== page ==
Thinking about the impact of opt-in, consider two different types of decision makers: informed decision-makers and passive decision-makers.  Informed decision-makers are driven by the impact of their choice.  Passive decision-makers make the decision (or lack of decision) that requires the least effort.  An opt-in regime theoretically should have no impact on the rates at which informed decision-makers opt favorably.  If that option aligns with their goals, they will choose it whether it takes extra effort (opt-in) or no extra effort (opt-out).  Passive decision-makers uniformly opt favorably only in opt-out regimes.  The net result is that conversion from opt-out to opt-in means that a whole population that previously opted favorably (passive decision-makers) now opts unfavorably.  This example is clearly oversimplified, but it sacrifices accuracy for clarity and demonstrative value.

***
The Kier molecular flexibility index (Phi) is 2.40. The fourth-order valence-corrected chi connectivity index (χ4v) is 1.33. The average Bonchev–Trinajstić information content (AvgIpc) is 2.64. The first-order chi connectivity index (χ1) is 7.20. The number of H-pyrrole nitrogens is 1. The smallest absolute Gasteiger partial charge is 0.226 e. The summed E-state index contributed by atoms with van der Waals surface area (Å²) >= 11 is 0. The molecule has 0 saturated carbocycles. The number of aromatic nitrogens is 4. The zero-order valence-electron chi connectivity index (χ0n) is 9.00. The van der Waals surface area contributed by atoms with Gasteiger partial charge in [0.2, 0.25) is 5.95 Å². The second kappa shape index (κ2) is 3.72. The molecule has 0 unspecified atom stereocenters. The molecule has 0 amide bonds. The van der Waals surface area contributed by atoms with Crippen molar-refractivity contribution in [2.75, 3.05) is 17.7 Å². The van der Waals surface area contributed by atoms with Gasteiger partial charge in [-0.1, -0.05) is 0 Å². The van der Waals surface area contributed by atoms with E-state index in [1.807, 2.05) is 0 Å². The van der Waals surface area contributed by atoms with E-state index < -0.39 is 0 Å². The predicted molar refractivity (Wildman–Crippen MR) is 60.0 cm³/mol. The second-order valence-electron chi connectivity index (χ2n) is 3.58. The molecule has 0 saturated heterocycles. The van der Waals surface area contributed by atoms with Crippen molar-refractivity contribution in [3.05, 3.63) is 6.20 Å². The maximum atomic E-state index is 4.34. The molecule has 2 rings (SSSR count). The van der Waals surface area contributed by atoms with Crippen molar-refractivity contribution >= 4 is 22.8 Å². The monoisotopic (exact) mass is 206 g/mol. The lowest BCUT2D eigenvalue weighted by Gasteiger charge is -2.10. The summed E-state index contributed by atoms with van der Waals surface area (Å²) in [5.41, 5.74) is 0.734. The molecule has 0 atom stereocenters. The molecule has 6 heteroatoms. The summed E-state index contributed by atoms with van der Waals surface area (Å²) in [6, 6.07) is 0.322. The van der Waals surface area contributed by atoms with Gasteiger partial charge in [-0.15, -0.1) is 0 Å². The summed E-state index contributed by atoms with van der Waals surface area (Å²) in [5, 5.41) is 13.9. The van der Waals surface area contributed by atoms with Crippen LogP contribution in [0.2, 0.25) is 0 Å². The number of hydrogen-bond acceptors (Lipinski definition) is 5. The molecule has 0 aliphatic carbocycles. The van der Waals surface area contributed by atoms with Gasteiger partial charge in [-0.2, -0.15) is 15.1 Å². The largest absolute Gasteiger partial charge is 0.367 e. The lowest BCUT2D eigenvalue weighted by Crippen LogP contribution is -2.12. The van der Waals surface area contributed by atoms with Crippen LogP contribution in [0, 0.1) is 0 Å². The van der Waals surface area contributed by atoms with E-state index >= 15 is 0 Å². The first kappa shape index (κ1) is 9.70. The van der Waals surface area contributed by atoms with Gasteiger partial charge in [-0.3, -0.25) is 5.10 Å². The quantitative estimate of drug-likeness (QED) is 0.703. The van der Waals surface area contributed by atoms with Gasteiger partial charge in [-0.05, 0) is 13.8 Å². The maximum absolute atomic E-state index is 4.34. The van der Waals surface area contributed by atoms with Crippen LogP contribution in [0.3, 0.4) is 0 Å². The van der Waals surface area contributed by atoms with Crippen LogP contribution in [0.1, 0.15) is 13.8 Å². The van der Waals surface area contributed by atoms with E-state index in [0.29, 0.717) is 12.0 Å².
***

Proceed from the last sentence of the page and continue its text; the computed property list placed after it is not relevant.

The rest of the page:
What the preceding paragraph demonstrates is that consumers who are motivated to care about privacy (informed decision-makers) are actually influenced by the terms of the opt-in.  Similarly, it demonstrates that consumers who are primarily interested in minimization of effort will take the path of least effort.

Impact of Opt-in

Apple’s recent iOS 14.5 now requires mobile apps to ask users for permission to gather tracking data.  Flurry Analytics is used in over 1 million mobile applications, which gives them a huge sample size to see the opt-in rates resulting from the iOS 14.5 opt-in change.  They can observe behaviors in over 2 billion mobile devices per month.  Worldwide, (as of 5/8/2021) only 13% of mobile users are allowing app tracking.  In the US, it is even lower, at 5%.  Furthermore, 5% of users globally and 3% of users in the US have changed the settings in their device such that apps cannot even ask them to opt-in.  They have opted-out of even being asked to opt-in!